The music is all important here – Gabriel is not communicative even after the tumor is removed from his brain, and his father reads whatever he can find searching for help. He finds it in the person of Dianne Daly, a music therapist played with sweetness and strength by Julia Ormond. Dianne explores what’s left of Gabriel’s memory with music, discovering his love of sixties rock – the Beatles, Cream, Dylan, and most particularly the Grateful Dead. Gabriel is so set in that time that he is unaware that certain of his musical icons have been dead for years. But when he is informed of such facts, he cannot retain the new memories for more than a few minutes.

Despite his detestation of the music his son loved, Henry educates himself on rock music of the sixties so he can talk to Gabriel. The past is revived when no future is possible. This is not a long film, and it is not overpopulated with characters, so each scene is carefully crafted and carved out of life – Gabriel talking to his father about the music, about Vietnam, Gabriel developing a crush on the girl who serves him lunch in the café; Henry and Helen remembering the past differently until Helen reminds him that his memory is not the only memory of any given moment. Helen, the mother, as usual stuck in the middle in the 1980s as in the 1960s, always the inner strength of the family.

The highlight of the film is Henry’s determination to win tickets to a Grateful Dead concert, so he’s always listening to the rock radio stations, even in his hospital bed after he’s suffered a heart attack. The journey that brings father and son in tie-dyed T-shirts to a Dead concert is bumpy and real, making the joy of connection even greater when Gabriel finally does form that new memory of learning a "new" Grateful Dead song along with his father.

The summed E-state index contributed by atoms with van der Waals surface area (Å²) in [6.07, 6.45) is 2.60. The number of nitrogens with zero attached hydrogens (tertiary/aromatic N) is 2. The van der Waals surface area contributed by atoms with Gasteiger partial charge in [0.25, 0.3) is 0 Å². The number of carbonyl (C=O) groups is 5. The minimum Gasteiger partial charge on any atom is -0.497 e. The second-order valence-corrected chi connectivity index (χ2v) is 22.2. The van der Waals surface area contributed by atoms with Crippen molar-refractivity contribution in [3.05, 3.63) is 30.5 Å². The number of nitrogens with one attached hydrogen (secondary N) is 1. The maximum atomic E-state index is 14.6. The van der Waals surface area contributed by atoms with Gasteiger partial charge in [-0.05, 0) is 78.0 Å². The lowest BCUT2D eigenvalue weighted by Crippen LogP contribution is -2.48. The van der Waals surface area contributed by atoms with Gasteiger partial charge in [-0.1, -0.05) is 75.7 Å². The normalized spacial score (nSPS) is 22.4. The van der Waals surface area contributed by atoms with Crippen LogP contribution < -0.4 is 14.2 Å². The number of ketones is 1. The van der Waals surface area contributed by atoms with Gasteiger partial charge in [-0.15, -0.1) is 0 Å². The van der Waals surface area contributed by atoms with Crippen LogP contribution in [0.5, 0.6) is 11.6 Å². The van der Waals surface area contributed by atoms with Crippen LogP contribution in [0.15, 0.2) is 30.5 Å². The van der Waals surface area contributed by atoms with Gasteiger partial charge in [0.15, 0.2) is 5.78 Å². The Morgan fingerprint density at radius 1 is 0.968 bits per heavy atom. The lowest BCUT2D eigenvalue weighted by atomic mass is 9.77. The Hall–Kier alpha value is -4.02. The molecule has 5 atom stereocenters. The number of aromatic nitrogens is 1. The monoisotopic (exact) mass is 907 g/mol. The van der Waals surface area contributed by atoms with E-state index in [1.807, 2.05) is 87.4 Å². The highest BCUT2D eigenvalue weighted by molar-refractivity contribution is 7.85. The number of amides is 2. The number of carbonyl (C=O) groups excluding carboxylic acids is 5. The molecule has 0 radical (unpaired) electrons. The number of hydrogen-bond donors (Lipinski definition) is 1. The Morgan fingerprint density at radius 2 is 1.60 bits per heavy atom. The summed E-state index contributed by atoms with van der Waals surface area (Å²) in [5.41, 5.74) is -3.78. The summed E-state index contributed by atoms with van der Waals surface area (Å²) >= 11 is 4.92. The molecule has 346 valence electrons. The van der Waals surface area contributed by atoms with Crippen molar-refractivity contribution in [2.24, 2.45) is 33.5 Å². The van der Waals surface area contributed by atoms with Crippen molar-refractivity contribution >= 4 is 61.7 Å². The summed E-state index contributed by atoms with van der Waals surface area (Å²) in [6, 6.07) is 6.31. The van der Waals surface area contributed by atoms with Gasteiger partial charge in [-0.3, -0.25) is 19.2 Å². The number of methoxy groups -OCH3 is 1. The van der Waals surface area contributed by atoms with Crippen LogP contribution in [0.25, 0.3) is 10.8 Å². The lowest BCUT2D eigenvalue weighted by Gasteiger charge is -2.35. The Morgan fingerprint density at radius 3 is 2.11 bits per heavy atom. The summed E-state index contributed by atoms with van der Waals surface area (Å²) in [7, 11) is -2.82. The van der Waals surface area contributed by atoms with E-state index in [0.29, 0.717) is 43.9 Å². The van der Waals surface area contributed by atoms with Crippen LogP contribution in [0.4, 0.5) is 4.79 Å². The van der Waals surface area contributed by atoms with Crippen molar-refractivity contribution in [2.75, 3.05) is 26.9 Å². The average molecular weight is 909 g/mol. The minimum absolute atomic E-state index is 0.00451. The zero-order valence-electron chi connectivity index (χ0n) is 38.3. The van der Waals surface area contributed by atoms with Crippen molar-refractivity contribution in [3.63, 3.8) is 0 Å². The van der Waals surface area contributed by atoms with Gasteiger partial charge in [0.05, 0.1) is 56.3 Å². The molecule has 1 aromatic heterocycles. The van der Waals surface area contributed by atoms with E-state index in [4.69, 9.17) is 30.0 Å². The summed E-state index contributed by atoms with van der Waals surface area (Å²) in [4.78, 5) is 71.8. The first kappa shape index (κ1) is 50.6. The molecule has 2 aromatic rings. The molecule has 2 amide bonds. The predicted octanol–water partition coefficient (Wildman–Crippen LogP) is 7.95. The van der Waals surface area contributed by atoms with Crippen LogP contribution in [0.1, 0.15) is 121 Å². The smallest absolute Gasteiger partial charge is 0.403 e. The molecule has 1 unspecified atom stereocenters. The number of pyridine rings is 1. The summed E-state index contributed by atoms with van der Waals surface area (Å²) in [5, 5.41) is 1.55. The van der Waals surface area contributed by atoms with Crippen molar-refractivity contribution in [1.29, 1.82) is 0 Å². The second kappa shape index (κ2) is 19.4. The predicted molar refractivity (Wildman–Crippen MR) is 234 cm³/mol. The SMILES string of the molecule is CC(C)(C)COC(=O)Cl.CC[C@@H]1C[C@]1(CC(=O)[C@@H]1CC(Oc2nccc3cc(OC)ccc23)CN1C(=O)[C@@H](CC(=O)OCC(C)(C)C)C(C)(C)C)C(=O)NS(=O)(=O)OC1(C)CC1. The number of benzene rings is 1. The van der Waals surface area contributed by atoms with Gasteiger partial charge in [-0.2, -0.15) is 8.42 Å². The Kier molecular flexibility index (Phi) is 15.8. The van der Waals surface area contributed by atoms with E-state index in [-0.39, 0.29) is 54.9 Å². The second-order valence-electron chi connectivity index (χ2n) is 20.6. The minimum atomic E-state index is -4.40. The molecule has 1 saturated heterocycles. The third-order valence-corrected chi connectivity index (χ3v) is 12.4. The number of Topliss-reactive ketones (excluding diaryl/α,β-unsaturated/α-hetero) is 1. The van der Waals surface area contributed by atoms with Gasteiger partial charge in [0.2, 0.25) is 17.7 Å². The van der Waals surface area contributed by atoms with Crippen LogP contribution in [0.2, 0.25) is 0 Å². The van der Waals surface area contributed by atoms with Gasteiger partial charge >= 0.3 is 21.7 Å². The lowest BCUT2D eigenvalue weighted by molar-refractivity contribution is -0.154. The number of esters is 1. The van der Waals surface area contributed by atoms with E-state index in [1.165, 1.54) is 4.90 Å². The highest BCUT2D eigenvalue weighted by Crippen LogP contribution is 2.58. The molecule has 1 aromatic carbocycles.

Everyone in this film shines, but most notable are Simmons and Seymour noted above; Lou Taylor Pucci as Gabriel, ever a child, emotional, always seemingly just a little bit stoned; Mia Maestro, charming as Celia, a kind server in the café of the rehab facility on whom Gabriel develops a crush; and Scott Adsit as the rather dour Doctor Biscow who gives only bad news on Gabriel.

The Music Never Stopped” is low-key and heartfelt, sweet and sensitive. The soundtrack is dynamic and includes the Beatles, Crosby Stills & Nash, Bob Dylan, and more in addition to, obviously, the Grateful Dead. While the film was apparently a favorite at Sundance, I’m guessing its distribution is limited, so get out there and see it now.

~ Molly Matera, turning off the computer but neither the light nor the stereo….

Sunday, March 20, 2011

Slapstick Shakespeare

A delightful mariachi band greets the entering audience in the BAM Harvey Theatre. The scene is more like Tijuana than an ancient Roman/Greek city, but the pleasure of the setting overrides any purist hankerings. And of course, any purists in the audience of a Propeller production had best put on their seatbelts – they’re in for a bumpy ride, despite the all-male company.